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Third patch brings more admin Shellshock for the battered and Bashed

'Okay we got it THIS time'

A third patch, from Red Hat engineer Florian Weimer, has been released for the vulnerable Bash Unix command-line interpreter, closing off flaws found in two previous fixes.

Weimer's unofficial fix was adopted upstream by Bash project maintainer Chet Ramey and released as Bash-4.3 Official Patch 27 (bash43-027) which addressed a bunch of previously undisclosed flaws including two remote exploit bugs.

The first patch (CVE-2014-6271) released Wednesday when the Shellshock flaw dropped was rapidly bypassed. An ensuing fix failed to stop underlying and newly-discovered holes that may have resulted in security vulnerabilities.

The latest bug closed off remote code execution found after the second patch was applied which has not been made public.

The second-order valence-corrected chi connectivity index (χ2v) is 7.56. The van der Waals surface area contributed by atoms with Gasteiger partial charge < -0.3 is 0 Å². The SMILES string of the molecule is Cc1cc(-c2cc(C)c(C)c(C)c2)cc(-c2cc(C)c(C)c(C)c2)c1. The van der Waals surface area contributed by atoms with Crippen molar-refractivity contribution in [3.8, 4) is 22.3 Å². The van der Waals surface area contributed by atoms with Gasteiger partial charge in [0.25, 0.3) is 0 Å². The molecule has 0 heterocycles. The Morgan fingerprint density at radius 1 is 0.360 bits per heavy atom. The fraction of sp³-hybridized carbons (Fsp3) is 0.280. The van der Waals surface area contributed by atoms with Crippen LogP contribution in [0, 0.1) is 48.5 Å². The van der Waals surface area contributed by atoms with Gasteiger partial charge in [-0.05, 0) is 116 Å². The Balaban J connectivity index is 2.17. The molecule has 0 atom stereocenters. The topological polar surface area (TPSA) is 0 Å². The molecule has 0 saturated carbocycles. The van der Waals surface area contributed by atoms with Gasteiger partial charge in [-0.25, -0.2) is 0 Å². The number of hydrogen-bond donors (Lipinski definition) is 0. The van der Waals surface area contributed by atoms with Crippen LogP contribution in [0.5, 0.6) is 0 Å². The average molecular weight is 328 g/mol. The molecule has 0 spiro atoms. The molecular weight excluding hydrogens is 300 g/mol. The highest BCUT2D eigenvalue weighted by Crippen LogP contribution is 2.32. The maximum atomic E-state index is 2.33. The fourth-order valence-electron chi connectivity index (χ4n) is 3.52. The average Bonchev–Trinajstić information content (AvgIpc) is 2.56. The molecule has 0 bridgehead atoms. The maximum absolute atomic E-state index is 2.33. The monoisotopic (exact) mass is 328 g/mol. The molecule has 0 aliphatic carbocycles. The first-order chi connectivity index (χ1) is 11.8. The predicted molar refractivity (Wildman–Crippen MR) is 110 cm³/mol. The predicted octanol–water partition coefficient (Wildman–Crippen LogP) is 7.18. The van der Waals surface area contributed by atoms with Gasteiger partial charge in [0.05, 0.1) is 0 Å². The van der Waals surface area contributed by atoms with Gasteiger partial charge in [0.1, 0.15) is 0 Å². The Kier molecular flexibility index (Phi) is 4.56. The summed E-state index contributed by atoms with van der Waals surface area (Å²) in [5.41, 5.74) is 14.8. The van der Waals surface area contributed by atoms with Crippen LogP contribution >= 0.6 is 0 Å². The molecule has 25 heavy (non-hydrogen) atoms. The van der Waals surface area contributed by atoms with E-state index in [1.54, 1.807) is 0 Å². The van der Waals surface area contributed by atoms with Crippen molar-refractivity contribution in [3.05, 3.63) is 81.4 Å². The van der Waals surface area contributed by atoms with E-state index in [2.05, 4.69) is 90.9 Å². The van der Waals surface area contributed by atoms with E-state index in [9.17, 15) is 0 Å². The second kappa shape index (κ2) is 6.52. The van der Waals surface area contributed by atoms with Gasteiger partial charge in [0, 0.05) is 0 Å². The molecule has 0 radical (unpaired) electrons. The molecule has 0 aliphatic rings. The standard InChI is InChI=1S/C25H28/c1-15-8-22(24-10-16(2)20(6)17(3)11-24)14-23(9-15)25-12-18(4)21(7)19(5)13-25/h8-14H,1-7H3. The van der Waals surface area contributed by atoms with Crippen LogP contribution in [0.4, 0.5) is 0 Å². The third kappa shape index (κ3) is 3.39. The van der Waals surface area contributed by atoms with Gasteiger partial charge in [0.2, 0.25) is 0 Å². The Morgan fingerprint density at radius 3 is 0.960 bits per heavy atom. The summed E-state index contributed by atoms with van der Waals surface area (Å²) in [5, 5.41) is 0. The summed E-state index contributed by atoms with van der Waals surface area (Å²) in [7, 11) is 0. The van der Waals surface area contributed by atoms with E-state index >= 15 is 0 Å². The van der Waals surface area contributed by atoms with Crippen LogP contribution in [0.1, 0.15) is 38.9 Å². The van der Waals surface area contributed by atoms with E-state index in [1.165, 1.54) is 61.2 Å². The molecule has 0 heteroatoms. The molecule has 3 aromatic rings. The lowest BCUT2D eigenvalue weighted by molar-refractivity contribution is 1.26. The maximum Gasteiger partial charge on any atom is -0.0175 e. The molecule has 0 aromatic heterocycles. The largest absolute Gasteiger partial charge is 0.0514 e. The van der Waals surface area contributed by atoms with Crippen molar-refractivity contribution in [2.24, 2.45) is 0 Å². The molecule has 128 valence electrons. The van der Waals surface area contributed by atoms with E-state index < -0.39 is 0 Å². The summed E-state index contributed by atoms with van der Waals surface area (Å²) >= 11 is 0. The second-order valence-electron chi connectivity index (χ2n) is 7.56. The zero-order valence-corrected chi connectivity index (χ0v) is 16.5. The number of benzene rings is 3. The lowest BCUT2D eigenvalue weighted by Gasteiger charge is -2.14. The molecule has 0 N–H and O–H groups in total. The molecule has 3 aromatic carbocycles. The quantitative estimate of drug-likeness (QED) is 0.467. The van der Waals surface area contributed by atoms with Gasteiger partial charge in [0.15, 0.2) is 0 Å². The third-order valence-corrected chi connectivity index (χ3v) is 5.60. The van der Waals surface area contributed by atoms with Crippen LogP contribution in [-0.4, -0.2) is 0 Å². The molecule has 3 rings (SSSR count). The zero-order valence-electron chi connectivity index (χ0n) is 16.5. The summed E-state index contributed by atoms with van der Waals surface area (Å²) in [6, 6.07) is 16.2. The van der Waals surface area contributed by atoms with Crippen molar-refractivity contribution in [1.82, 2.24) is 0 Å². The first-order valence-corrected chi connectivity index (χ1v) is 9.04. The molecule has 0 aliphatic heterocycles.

"This patch changes the encoding bash uses for exported functions to avoid clashes with shell variables and to avoid depending only on an environment variable's contents to determine whether or not to interpret it as a shell function." Bash patch report.

Google security engineer Michal Zalewski described the patches in a blog and said the previous patches, while imperfect, reduced attack vectors.

"[The flawed patches] led to a round of high-profile press reports claiming that we're still doomed, and people assigning the new bug CVSS scores all the way up to 11. The reality was a bit more nuanced: the glitch demonstrated by Tavis' code is a bit less concerning, because it does not translate into a universally exploitable RCE (remote code execution) - at least not as far as we could figure it out," Zalewski said.

"At this point, I very strongly recommend manually deploying Florian's patch unless your distro is already shipping it."

The private remote code execution bug may be revealed in coming days, placing importance on the need for admins to apply the patches.

Sys admins can run the following script to determine if they had the latest patch applied:

foo='() { echo not patched; }' bash -c foo

The Shellshock vulnerability was under active attack from identities in China, Brazil and Russia, among other areas.

Security bods at FireEye reported attacks against the bug including DDoS attacks, malware droppers, reverse shell hacks, backdoors and data exfiltration.®

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